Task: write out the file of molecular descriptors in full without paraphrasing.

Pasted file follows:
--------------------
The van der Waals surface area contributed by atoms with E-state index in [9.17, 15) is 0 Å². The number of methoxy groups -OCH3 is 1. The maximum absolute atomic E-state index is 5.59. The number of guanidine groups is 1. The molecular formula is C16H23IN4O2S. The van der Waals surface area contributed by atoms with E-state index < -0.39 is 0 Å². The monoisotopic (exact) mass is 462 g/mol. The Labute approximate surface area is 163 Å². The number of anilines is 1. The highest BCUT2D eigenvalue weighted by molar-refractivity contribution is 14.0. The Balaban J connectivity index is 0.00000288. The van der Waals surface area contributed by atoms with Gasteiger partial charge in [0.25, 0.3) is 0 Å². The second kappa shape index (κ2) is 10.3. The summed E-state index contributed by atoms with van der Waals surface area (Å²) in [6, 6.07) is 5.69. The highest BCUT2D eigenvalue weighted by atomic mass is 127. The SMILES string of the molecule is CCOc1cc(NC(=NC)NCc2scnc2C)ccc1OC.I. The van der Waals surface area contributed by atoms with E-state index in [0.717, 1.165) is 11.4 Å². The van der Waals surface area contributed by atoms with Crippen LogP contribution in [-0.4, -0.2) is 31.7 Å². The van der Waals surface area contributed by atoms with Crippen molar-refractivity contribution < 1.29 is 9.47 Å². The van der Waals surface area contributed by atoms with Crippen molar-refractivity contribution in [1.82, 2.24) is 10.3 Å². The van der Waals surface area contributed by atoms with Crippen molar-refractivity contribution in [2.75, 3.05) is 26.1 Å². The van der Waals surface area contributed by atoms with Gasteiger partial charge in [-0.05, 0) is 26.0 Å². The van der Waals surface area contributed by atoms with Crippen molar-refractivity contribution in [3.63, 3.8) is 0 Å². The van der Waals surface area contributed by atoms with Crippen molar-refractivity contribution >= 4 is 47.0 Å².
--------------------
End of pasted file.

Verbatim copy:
The van der Waals surface area contributed by atoms with E-state index in [9.17, 15) is 0 Å². The number of methoxy groups -OCH3 is 1. The maximum absolute atomic E-state index is 5.59. The number of guanidine groups is 1. The molecular formula is C16H23IN4O2S. The van der Waals surface area contributed by atoms with E-state index < -0.39 is 0 Å². The monoisotopic (exact) mass is 462 g/mol. The Labute approximate surface area is 163 Å². The number of anilines is 1. The highest BCUT2D eigenvalue weighted by molar-refractivity contribution is 14.0. The Balaban J connectivity index is 0.00000288. The van der Waals surface area contributed by atoms with Gasteiger partial charge in [0.25, 0.3) is 0 Å². The second kappa shape index (κ2) is 10.3. The summed E-state index contributed by atoms with van der Waals surface area (Å²) in [6, 6.07) is 5.69. The highest BCUT2D eigenvalue weighted by atomic mass is 127. The SMILES string of the molecule is CCOc1cc(NC(=NC)NCc2scnc2C)ccc1OC.I. The van der Waals surface area contributed by atoms with E-state index in [0.717, 1.165) is 11.4 Å². The van der Waals surface area contributed by atoms with Crippen LogP contribution in [-0.4, -0.2) is 31.7 Å². The van der Waals surface area contributed by atoms with Crippen molar-refractivity contribution < 1.29 is 9.47 Å². The van der Waals surface area contributed by atoms with Crippen molar-refractivity contribution in [1.82, 2.24) is 10.3 Å². The van der Waals surface area contributed by atoms with Crippen molar-refractivity contribution in [2.75, 3.05) is 26.1 Å². The van der Waals surface area contributed by atoms with Gasteiger partial charge in [-0.05, 0) is 26.0 Å². The van der Waals surface area contributed by atoms with Crippen molar-refractivity contribution in [3.63, 3.8) is 0 Å². The van der Waals surface area contributed by atoms with Crippen molar-refractivity contribution >= 4 is 47.0 Å².